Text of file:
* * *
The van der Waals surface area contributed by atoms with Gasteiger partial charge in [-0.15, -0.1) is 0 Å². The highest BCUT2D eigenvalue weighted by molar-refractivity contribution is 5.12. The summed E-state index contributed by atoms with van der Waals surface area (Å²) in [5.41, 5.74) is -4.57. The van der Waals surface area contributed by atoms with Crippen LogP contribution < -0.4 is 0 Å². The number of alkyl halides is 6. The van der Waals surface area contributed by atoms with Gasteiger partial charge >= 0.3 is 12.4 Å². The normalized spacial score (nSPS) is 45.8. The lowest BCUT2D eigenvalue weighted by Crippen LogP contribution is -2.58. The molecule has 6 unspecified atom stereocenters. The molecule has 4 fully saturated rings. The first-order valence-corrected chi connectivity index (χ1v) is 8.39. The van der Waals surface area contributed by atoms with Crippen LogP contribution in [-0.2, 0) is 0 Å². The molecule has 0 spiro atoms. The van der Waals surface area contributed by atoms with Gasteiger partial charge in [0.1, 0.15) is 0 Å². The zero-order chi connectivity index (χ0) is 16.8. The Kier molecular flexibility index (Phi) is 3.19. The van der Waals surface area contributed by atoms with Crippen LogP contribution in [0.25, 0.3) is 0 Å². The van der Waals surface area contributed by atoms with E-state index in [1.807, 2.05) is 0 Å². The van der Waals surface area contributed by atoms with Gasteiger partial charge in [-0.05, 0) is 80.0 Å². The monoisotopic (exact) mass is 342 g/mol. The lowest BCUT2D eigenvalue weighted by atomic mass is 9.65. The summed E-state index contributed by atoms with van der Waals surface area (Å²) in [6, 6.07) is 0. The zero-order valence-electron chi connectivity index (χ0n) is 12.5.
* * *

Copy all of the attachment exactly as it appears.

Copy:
The van der Waals surface area contributed by atoms with Gasteiger partial charge in [-0.15, -0.1) is 0 Å². The highest BCUT2D eigenvalue weighted by molar-refractivity contribution is 5.12. The summed E-state index contributed by atoms with van der Waals surface area (Å²) in [5.41, 5.74) is -4.57. The van der Waals surface area contributed by atoms with Crippen LogP contribution < -0.4 is 0 Å². The number of alkyl halides is 6. The van der Waals surface area contributed by atoms with Gasteiger partial charge >= 0.3 is 12.4 Å². The normalized spacial score (nSPS) is 45.8. The lowest BCUT2D eigenvalue weighted by Crippen LogP contribution is -2.58. The molecule has 6 unspecified atom stereocenters. The molecule has 4 fully saturated rings. The first-order valence-corrected chi connectivity index (χ1v) is 8.39. The van der Waals surface area contributed by atoms with Crippen LogP contribution in [-0.2, 0) is 0 Å². The molecule has 0 spiro atoms. The van der Waals surface area contributed by atoms with Gasteiger partial charge in [0.1, 0.15) is 0 Å². The zero-order chi connectivity index (χ0) is 16.8. The Kier molecular flexibility index (Phi) is 3.19. The van der Waals surface area contributed by atoms with Crippen LogP contribution in [0.25, 0.3) is 0 Å². The van der Waals surface area contributed by atoms with E-state index in [1.807, 2.05) is 0 Å². The van der Waals surface area contributed by atoms with Gasteiger partial charge in [-0.05, 0) is 80.0 Å². The monoisotopic (exact) mass is 342 g/mol. The lowest BCUT2D eigenvalue weighted by atomic mass is 9.65. The summed E-state index contributed by atoms with van der Waals surface area (Å²) in [6, 6.07) is 0. The zero-order valence-electron chi connectivity index (χ0n) is 12.5.